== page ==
As regulators take on the challenge of risk mitigation for unhosted crypto wallets, Crystal takes a look at recent hosted and unhosted wallet dynamics on the blockchain
Both the FATF (Financial Actions Task Force) and FinCEN (the Financial Crimes Enforcement Network) have continuously highlighted within their guidance the risks associated with unhosted wallets. The FATF introduced the Travel Rule as guidance in 2019, and the FinCEN’s proposal in December 2020 then required institutions to submit a full report for transactions involving an unhosted wallet where the value of the transaction is greater than $10,000.
This new guidance opened up a wide debate within and without the digital asset community around the treatment of “unhosted wallets” or non-obliged entities. What is an unhosted wallet?
An unhosted wallet, also known as cold storage or self-custody, allows the user to maintain a cryptocurrency balance outside of an exchange, like having banknotes in your own purse or wallet. Using a Ledger or Tresor hardware wallet, for example, or a mobile phone app such as Mycelium, or some software like Electrum. Conversely, a hosted wallet means a wallet that exists on a third-party platform, such as a verified exchange like Coinbase, Crypto.com, or Binance.
Unlike customers who rely on the custody services of FIs subject to anti-money laundering and combating the financing of terrorism (AML/ CFT) requirements to send and receive virtual currency, users of unhosted or “self-hosted” wallets can transact directly with one another and with hosted wallets using their own private keys, creating potential illicit finance risks.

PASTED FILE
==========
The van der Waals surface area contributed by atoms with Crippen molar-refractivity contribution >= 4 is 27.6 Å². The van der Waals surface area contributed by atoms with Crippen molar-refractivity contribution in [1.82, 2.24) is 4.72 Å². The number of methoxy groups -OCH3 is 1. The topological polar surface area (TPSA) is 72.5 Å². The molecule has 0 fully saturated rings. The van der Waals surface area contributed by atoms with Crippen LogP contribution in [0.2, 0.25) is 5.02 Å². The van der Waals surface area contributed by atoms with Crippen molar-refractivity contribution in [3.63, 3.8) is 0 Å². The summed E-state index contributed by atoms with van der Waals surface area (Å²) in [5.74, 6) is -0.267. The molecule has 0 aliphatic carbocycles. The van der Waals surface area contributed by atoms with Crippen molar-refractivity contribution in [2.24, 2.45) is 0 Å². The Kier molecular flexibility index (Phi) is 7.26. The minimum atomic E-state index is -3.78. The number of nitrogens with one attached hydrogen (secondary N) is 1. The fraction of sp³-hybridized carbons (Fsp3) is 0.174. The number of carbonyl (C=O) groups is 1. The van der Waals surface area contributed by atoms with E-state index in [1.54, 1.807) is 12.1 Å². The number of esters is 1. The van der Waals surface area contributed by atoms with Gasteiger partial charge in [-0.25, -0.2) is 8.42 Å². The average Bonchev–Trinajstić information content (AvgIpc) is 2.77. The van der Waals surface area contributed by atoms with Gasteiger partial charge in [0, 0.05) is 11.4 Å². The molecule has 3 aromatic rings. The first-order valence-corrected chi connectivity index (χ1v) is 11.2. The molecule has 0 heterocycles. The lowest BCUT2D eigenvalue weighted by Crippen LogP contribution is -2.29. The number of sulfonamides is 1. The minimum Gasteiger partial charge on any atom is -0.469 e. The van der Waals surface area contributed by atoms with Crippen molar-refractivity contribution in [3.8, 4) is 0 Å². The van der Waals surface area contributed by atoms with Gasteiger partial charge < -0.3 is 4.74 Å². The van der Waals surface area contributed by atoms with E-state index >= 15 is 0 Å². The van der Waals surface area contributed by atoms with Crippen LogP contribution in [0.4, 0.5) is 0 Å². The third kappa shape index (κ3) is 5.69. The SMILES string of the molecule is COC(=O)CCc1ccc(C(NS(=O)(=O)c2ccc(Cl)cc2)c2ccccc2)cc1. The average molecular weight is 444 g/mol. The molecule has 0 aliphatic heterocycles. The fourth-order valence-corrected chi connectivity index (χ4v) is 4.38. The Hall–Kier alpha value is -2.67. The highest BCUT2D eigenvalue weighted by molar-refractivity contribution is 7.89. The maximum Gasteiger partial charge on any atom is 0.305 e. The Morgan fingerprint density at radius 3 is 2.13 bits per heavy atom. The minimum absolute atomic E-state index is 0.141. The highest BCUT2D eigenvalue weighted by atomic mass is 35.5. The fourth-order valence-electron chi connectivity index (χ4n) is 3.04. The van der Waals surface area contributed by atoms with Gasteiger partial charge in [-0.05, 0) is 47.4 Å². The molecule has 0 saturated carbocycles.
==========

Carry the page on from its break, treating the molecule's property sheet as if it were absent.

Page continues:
The ushering in of anti-money laundering requirements into the domain of private or unhosted wallets is something most countries are only beginning to realize is both crucial and necessary to the overall security, reputation, and longevity of the blockchain industry.
There is certainly a stigma around unhosted wallets from a service provider perspective, which may not be so justified. The US Treasury stated in a 2020 FAQ that:
“Unhosted wallets enable terrorists, state-sponsored and transnational organized criminals, and cyber hackers and extorters to quickly and covertly shift large sums of money across the globe to support their illegal activities.”
They specifically drew attention to the inability to determine the person who is behind a wallet that does not exist on an exchange. This may, however, overlook the benefits to the user.
Having a self-custody wallet is widely regarded, for example, as the most secure way of storing cryptocurrencies when compared to centralized exchanges. The mantra “not your keys, not your crypto” is strongly repeated. This is a valid and justified practice as thefts from cryptocurrency exchanges are continually being reported, not to mention the high-profile scandals like QuadrigaFX, where the founder died along with access to the exchange’s resources.
But it’s not the only side of the coin. Let’s unpack what the risks are from unhosted wallets.